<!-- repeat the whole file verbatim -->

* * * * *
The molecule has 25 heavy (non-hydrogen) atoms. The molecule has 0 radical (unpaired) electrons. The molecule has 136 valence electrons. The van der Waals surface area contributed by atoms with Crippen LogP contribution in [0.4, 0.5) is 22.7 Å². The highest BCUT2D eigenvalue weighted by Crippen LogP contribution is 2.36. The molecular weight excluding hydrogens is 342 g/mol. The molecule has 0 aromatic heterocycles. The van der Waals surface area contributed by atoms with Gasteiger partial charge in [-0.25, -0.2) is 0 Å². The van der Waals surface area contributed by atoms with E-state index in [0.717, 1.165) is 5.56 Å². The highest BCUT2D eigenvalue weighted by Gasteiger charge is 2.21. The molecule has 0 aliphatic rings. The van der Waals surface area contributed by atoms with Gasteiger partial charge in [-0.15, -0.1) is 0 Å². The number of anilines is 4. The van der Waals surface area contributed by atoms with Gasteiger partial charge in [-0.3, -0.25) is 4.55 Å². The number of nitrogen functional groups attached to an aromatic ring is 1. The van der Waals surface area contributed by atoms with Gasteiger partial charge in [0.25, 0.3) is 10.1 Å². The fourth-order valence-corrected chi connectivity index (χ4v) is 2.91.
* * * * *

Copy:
The molecule has 25 heavy (non-hydrogen) atoms. The molecule has 0 radical (unpaired) electrons. The molecule has 136 valence electrons. The van der Waals surface area contributed by atoms with Crippen LogP contribution in [0.4, 0.5) is 22.7 Å². The highest BCUT2D eigenvalue weighted by Crippen LogP contribution is 2.36. The molecular weight excluding hydrogens is 342 g/mol. The molecule has 0 aromatic heterocycles. The van der Waals surface area contributed by atoms with Gasteiger partial charge in [-0.25, -0.2) is 0 Å². The van der Waals surface area contributed by atoms with E-state index in [0.717, 1.165) is 5.56 Å². The highest BCUT2D eigenvalue weighted by Gasteiger charge is 2.21. The molecule has 0 aliphatic rings. The van der Waals surface area contributed by atoms with Gasteiger partial charge in [-0.15, -0.1) is 0 Å². The number of anilines is 4. The van der Waals surface area contributed by atoms with Gasteiger partial charge in [-0.3, -0.25) is 4.55 Å². The number of nitrogen functional groups attached to an aromatic ring is 1. The van der Waals surface area contributed by atoms with Gasteiger partial charge in [0.25, 0.3) is 10.1 Å². The fourth-order valence-corrected chi connectivity index (χ4v) is 2.91.